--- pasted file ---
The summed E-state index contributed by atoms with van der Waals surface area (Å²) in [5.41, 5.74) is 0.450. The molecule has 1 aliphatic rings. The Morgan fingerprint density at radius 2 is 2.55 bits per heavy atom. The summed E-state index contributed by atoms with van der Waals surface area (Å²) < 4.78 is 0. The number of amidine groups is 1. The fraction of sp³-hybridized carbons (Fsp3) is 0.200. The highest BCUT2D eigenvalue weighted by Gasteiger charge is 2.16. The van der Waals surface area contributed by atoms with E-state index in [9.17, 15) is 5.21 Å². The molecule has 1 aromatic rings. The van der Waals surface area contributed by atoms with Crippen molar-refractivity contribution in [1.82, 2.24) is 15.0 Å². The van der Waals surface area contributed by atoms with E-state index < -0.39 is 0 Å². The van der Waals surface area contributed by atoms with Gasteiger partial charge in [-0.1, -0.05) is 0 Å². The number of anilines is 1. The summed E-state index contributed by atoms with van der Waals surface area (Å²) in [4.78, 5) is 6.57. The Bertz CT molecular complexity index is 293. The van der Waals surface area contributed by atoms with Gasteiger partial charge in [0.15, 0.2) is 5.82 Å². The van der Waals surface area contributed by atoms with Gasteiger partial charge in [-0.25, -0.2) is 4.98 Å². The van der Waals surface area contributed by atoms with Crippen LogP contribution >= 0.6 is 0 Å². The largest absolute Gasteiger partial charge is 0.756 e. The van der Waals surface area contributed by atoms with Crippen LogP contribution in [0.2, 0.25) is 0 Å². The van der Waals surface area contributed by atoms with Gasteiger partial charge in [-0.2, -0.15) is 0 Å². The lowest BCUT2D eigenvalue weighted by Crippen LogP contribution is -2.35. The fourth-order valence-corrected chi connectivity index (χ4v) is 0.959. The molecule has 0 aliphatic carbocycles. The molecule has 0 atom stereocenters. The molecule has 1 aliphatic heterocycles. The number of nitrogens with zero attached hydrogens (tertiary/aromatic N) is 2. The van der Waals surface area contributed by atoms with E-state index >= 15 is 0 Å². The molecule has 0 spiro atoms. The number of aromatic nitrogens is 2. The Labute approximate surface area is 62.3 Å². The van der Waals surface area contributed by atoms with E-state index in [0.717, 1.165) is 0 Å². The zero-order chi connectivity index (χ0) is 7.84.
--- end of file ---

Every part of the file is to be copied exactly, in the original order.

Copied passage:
The summed E-state index contributed by atoms with van der Waals surface area (Å²) in [5.41, 5.74) is 0.450. The molecule has 1 aliphatic rings. The Morgan fingerprint density at radius 2 is 2.55 bits per heavy atom. The summed E-state index contributed by atoms with van der Waals surface area (Å²) < 4.78 is 0. The number of amidine groups is 1. The fraction of sp³-hybridized carbons (Fsp3) is 0.200. The highest BCUT2D eigenvalue weighted by Gasteiger charge is 2.16. The van der Waals surface area contributed by atoms with E-state index in [9.17, 15) is 5.21 Å². The molecule has 1 aromatic rings. The van der Waals surface area contributed by atoms with Crippen molar-refractivity contribution in [1.82, 2.24) is 15.0 Å². The van der Waals surface area contributed by atoms with E-state index < -0.39 is 0 Å². The van der Waals surface area contributed by atoms with Gasteiger partial charge in [-0.1, -0.05) is 0 Å². The number of anilines is 1. The summed E-state index contributed by atoms with van der Waals surface area (Å²) in [4.78, 5) is 6.57. The Bertz CT molecular complexity index is 293. The van der Waals surface area contributed by atoms with Gasteiger partial charge in [0.15, 0.2) is 5.82 Å². The van der Waals surface area contributed by atoms with Gasteiger partial charge in [-0.25, -0.2) is 4.98 Å². The van der Waals surface area contributed by atoms with Crippen LogP contribution >= 0.6 is 0 Å². The largest absolute Gasteiger partial charge is 0.756 e. The van der Waals surface area contributed by atoms with Crippen LogP contribution in [0.2, 0.25) is 0 Å². The van der Waals surface area contributed by atoms with Gasteiger partial charge in [-0.2, -0.15) is 0 Å². The lowest BCUT2D eigenvalue weighted by Crippen LogP contribution is -2.35. The fourth-order valence-corrected chi connectivity index (χ4v) is 0.959. The molecule has 0 aliphatic carbocycles. The molecule has 0 atom stereocenters. The molecule has 1 aliphatic heterocycles. The number of nitrogens with zero attached hydrogens (tertiary/aromatic N) is 2. The van der Waals surface area contributed by atoms with E-state index >= 15 is 0 Å². The molecule has 0 spiro atoms. The number of aromatic nitrogens is 2. The Labute approximate surface area is 62.3 Å². The van der Waals surface area contributed by atoms with E-state index in [0.717, 1.165) is 0 Å². The zero-order chi connectivity index (χ0) is 7.84.